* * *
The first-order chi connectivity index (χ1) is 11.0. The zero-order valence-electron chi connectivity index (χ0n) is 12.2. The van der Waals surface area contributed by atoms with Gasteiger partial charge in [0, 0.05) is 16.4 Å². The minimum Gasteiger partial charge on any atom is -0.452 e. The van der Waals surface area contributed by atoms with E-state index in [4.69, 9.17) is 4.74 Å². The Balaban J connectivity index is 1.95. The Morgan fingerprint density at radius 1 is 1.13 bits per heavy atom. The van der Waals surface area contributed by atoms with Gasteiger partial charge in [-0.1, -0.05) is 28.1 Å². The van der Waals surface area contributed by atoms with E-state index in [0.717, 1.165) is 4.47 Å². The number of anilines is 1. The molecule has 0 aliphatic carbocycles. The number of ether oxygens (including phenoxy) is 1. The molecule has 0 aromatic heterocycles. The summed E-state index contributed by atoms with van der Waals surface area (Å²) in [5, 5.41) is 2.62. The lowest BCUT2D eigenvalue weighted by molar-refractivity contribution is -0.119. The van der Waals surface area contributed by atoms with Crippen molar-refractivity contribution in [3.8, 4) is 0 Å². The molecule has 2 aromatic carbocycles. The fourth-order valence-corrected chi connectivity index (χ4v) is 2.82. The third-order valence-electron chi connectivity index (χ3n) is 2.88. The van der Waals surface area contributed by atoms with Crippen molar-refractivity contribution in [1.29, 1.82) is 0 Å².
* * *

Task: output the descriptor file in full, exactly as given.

The first-order chi connectivity index (χ1) is 11.0. The zero-order valence-electron chi connectivity index (χ0n) is 12.2. The van der Waals surface area contributed by atoms with Gasteiger partial charge in [0, 0.05) is 16.4 Å². The minimum Gasteiger partial charge on any atom is -0.452 e. The van der Waals surface area contributed by atoms with E-state index in [4.69, 9.17) is 4.74 Å². The Balaban J connectivity index is 1.95. The Morgan fingerprint density at radius 1 is 1.13 bits per heavy atom. The van der Waals surface area contributed by atoms with Gasteiger partial charge in [-0.1, -0.05) is 28.1 Å². The van der Waals surface area contributed by atoms with E-state index in [0.717, 1.165) is 4.47 Å². The number of anilines is 1. The molecule has 0 aliphatic carbocycles. The number of ether oxygens (including phenoxy) is 1. The molecule has 0 aromatic heterocycles. The summed E-state index contributed by atoms with van der Waals surface area (Å²) in [5, 5.41) is 2.62. The lowest BCUT2D eigenvalue weighted by molar-refractivity contribution is -0.119. The van der Waals surface area contributed by atoms with Crippen molar-refractivity contribution in [3.8, 4) is 0 Å². The molecule has 2 aromatic carbocycles. The fourth-order valence-corrected chi connectivity index (χ4v) is 2.82. The third-order valence-electron chi connectivity index (χ3n) is 2.88. The van der Waals surface area contributed by atoms with Crippen molar-refractivity contribution in [1.29, 1.82) is 0 Å².